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Travel

The Different Kinds of Magic on Crete

The renowned island of Crete has been called a ‘continent in itself’ and ‘another planet’ by people amazed by the amount, variety, and significance of its cultural – and natural – riches. ‘The Big Island’ as it is called by the locals, with its flora, fauna, architecture… and cuisine… is a feast for the eyes and the belly, but natives and visitors alike will tell you that their experiences transcend the senses. There is an energy that simultaneously rises from the ground and descends from the heavens, generated by its sacred soil, sea, and sky.

Crete has been described as an island with a rich historical heritage and a modern, lively character – and there are numerous spots, ancient and modern creations, where they will feel the magic very strongly.

Knossos – Magic from Deep in the Mists of History

Archaeological finds on Crete date back to pre-history, but the most fascinating finds belong to the Minoan era, when the first European civilization was born. The Palace at Knossos is the place for the visitor to begin, where it seemingly all began.

The palace began to be constructed in the 17th century BC and restorations in situ and on paper reveal a way of life that was serene, joyful, intelligent, and practical – there are remains of advanced plumbing and sublime and delightful frescoes, both leaving the modern guests in awe. French composer Eric Satie was inspired by the palace to write a beautiful series of pieces titled ‘Gnossiennes’, which refers to Knossos.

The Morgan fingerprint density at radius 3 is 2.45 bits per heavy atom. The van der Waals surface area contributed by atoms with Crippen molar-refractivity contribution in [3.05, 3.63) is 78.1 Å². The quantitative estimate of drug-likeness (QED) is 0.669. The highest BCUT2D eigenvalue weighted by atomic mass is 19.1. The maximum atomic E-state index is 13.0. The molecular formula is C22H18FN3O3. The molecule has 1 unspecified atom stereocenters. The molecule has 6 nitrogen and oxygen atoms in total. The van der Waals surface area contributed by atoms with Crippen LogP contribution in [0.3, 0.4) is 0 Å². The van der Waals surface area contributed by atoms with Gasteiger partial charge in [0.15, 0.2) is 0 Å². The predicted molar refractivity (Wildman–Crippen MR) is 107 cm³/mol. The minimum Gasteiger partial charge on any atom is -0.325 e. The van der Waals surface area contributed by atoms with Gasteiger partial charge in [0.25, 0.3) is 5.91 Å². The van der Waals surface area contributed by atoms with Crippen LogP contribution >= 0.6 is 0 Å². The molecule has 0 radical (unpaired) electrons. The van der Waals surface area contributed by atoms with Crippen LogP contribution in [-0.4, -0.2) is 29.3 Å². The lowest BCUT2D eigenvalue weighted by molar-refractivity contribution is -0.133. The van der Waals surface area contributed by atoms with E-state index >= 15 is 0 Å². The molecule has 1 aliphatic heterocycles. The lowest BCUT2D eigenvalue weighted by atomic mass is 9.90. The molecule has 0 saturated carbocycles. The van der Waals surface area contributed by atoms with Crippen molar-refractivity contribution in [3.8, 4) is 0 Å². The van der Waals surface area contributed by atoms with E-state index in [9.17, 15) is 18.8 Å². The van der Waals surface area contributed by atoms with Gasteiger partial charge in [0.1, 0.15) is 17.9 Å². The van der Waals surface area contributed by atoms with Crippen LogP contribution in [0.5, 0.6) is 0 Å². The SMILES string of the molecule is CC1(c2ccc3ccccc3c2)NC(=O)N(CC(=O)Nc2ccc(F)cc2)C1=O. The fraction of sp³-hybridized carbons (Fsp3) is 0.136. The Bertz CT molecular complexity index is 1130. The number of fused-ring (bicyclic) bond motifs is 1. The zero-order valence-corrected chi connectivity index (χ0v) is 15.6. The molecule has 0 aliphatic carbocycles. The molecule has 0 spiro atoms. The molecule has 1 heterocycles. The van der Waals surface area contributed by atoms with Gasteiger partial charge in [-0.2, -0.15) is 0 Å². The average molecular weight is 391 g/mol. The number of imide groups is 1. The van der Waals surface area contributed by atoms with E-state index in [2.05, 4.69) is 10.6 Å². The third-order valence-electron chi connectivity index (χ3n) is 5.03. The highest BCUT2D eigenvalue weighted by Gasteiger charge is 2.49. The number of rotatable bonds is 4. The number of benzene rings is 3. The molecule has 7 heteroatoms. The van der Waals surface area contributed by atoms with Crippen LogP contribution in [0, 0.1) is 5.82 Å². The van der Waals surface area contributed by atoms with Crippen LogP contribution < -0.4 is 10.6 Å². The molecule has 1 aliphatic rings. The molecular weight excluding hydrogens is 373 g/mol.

There are also Minoan palaces at Phaistos – where the famous and fascinating Phaistos disk was found, inscribed with the Linear A script of the Minoans, Malia, and Zakros on the eastern coast of Crete, but there were other smaller palaces across the island as well.

Multicultural and Modern Magic in Rethymno

The classical, Hellenistic, Roman, Venetian, and Ottoman periods left behind ruins and reigning settlements all over the island. Pick a town or city. Any Cretan town or city – each has its magic – which I feel most strongly in Rethymno, a university town and artists’ colony.

Rethymno is situated between Chania and Heraklion and is known for its well-preserved Old Town, its Venetian fortress, and beautiful beaches.

Interkriti.org notes that “the town still maintains its old aristocratic appearance with its buildings dating from the 16th century, arched doorways, stone staircases, Byzantine and Hellenic-Roman remains, the small Venetian harbor and narrow streets. The city’s Venetian-era citadel, the Fortezza of Rethymno, is one of the best-preserved castles in Crete.”

Among the best preserved medieval towns in all of Greece, Rethymno is one of the most beautiful places on Crete, its narrow streets having shade from overhanging vines and bougainvillea. Many intact historical buildings house elegant and chic as well as down to earth restaurants, cafés, lounges, and bars that attract many visitors every night. Offering amazing nightlife with numerous entertainment options in a variety of styles, music in the clubs starts around midnight and the dancing does not stop until dawn.

The town is home to the Rethymno Campus of the University of Crete, which contains the School of Philosophy, the School of Education, the School of Social, Economics, and Political Sciences, as well as the University Library of the University of Crete. The Tria Monastiria area houses its Institute of Plasma Physics and Laser – where a different, potentially lucrative kind of magic is pursued.